Second, we are in the midst of preparing to scale for an expansion of value-based care opportunities in primary care through our latest version of our public APIs, leveraging the most recent SMART on FHIR and CDS-Hooks technologies. This will enable the integration of our medication decision support tools into HRs used in primary care. In this API integration model, our MedWise risk score provides adverse drug event risk alerts in workflow. The certified MedWise pharmacist employed by the practice or by Tabula Rasa is a major component of the medication risk management process, both for the individual consumer and for the risk population.

Third, our PrescribeWellness network of eventually certified MedWise community pharmacists will be able to both initiate and monitor changes, along with educating consumers about preventative health and behavioral changes that are often required for better outcomes right in the community. Thus, we believe that our solutions can support and improve medications therapy outcomes through adverse drug event risk prevention and management no matter how the healthcare system evolves. We are uniquely positioned to handle whatever 2020 and the future brings, whether it's Medicare expansion, Medicare for all, our EMTM and Part D efforts can scale to accommodate the larger population. We know that patient engagement is the key to health outcomes, consumers want better quality, TRHC delivers.

From a business development standpoint, we couldn't be more pleased to have Kevin Boesen as our chief sales officer. As Cal mentioned, Kevin has recruited new talent, organized a national team of direct sales individuals to address our primary markets, not counting sales support implementation and client development. The combined prospect list includes four targeted segments. First, national payers and community pharmacies; second, regional health plans along with national for-profit plans; third, managed Medicaid plans; and fourth, PACE and similar special needs plans.

We now have a laser-focused dedicated team that will bring our value-based solutions to market. We are excited to provide product training across all sales segments this month and are acting with a sense of urgency, which is Tabula Rasa's fundamental No. 4. Some highlights from the first quarter include acquisition of PrescribeWellness, which as Cal mentioned, has its software embedded into thousands of community pharmacies.

Together with SinfoniaRX, we now offer a unique and robust air force/ground force solution that is already resonating with payers. PrescribeWellness and SinfoniaRx having begun integration of solutions that will result in new opportunities for payers and pharmacies to engage patients. First, through the use of the prescribed bonus pharmacy network, SinfoniaRX clients will be able to achieve even better performance, leveraging direct consumer contact to complete comprehensive medication reviews or CMRs. Second, PrescribeWellness technologies will also be used to support improved quality scores, like STAR and HEDIS measures for SinfoniaRx clients.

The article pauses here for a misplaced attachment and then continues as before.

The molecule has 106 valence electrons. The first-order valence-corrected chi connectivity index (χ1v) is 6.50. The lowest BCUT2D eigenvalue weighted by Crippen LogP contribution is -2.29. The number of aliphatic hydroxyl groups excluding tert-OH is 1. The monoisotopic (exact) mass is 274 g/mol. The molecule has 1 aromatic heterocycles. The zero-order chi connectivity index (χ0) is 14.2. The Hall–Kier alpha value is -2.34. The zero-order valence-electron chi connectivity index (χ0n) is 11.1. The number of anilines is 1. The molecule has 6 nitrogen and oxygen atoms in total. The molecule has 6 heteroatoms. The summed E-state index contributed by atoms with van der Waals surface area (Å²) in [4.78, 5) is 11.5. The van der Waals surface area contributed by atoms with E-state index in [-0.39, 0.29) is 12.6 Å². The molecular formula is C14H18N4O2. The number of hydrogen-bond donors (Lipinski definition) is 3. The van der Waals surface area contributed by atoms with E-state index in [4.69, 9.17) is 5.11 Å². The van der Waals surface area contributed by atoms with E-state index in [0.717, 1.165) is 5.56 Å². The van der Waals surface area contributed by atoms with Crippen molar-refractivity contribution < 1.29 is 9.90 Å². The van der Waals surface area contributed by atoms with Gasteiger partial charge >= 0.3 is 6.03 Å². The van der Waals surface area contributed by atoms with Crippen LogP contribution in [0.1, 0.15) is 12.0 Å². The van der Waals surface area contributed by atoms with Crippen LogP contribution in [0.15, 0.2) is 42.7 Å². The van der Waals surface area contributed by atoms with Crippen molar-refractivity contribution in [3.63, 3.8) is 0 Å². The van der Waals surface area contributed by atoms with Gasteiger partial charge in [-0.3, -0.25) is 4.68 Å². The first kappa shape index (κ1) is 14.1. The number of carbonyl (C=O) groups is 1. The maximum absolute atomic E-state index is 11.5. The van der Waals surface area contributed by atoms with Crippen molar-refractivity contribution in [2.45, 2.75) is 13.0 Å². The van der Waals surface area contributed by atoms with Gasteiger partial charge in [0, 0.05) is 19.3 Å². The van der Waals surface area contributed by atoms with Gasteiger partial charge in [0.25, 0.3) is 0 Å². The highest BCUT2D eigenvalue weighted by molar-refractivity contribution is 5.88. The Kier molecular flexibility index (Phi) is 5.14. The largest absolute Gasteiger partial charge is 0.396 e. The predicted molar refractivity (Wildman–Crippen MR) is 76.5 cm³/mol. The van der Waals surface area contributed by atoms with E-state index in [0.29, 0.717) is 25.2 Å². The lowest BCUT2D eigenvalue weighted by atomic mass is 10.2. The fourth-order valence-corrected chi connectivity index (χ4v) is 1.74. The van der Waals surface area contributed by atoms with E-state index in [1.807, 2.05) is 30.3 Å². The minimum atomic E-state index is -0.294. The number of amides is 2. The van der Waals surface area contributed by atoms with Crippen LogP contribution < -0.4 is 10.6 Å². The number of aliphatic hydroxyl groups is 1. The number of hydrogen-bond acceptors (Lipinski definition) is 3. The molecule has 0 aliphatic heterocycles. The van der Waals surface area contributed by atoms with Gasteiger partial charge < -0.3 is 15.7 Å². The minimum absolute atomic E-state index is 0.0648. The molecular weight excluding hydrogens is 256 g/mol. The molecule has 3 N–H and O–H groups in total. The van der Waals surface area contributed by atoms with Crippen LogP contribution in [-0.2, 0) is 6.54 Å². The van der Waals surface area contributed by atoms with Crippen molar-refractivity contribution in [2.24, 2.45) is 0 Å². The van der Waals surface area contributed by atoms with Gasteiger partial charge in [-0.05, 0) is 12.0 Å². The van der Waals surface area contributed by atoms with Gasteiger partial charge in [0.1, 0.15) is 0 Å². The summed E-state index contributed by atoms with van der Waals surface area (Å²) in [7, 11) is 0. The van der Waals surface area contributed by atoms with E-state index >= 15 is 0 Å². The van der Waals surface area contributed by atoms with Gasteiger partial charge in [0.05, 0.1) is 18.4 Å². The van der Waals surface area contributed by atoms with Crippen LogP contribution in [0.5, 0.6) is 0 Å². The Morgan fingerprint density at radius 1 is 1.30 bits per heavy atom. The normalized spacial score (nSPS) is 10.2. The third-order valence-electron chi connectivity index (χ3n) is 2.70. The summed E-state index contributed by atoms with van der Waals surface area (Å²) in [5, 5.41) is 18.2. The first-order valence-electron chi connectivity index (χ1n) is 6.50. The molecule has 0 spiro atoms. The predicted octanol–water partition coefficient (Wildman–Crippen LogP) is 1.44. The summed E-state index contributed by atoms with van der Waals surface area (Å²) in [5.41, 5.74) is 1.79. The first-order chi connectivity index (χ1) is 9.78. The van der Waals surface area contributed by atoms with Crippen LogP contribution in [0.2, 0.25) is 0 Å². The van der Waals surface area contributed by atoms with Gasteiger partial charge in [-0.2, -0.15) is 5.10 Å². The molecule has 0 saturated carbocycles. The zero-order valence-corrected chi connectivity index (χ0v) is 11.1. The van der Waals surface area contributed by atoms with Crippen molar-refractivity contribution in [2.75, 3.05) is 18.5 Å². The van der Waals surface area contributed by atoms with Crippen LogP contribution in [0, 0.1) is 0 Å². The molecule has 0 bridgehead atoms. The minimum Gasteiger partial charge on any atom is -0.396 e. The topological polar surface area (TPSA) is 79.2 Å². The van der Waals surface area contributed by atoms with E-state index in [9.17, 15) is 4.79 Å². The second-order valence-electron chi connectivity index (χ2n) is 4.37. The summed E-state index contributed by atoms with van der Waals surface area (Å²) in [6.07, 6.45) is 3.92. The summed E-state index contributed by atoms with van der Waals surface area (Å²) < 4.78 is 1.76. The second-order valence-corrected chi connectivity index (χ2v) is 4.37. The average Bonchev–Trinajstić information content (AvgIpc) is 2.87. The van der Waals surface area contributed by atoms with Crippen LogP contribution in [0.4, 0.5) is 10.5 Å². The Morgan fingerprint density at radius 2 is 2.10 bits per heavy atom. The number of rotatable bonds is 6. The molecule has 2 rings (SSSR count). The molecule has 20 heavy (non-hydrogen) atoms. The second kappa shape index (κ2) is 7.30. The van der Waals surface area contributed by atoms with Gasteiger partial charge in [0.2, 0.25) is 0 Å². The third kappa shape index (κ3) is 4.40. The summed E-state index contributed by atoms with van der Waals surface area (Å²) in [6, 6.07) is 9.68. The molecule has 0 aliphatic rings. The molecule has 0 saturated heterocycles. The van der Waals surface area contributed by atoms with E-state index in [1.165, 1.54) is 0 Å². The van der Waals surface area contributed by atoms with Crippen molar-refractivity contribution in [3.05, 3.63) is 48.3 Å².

Because of this new capability of combining SinfoniaRx call center and PrescribeWellness community pharmacy network, we are seeing high interest for integration of these combined platforms, which will support the growing demand and potential explosive growth for MTM in various settings and the completion of processes that are critical for health plan customer success. Third, we have incorporated Tabula Rasa's Enhanced Medication Therapy Management model into SinfoniaRx's MTM RFP responses. This will provide greater overall value for clients in our new value-based care world. Lastly, we are pleased to have SinfoiaRx selected as the preferred MTM provider by a national not-for-profit group of health insurers.

Some of these and other health plan clients are customers of both SinfoniaRx and PrescribeWellness already. We are seeing a willingness to pay for the combined value that these two organizations bring to health plans and excitement about the integration of the TRHC medication decision support tools into these solutions. Now I would like to highlight recent success of our January acquired company, DoseMe. DoseMe CEO moved to the United States in January, establishing a strong U.S.

presence for the company. We are pleased with their first quarter progress of adding one of our nation's leading health systems in New Jersey and another in Florida with 15 hospitals during the first quarter. In Florida, the DoseMeRx technology was integrated directly through Cerner electronic health record technology. DoseMeRx used by hundreds of hospital-based clinical pharmacists brings standardization and medication safety to dosing perennial medications.

The DoseMeRx pipeline is robust, and we expect to be able to bring our MedWise solution into hospitals along with DoseMe. We have started discussions with a few pilot prospects already. I would like to conclude with my last topic, that is the program for all-inclusive care for the elderly or PACE, which is the first fully at-risk model of value-based care. In PACE, we continue to manage medication safety along with organizational performance while improving cost and outcomes such as reductions in hospital admissions.

Some recent happenings include that first, in March, we participated in the National PACE Association Spring Policy Forum. During the policy session, they spoke about anticipated changes in the Medicare payment model, which will result in a modest increase for PACE on average. Second, the association recently published a paper regarding the savings that PACE brings to state Medicaid programs. The report identified a 13% or $516 per member per month savings.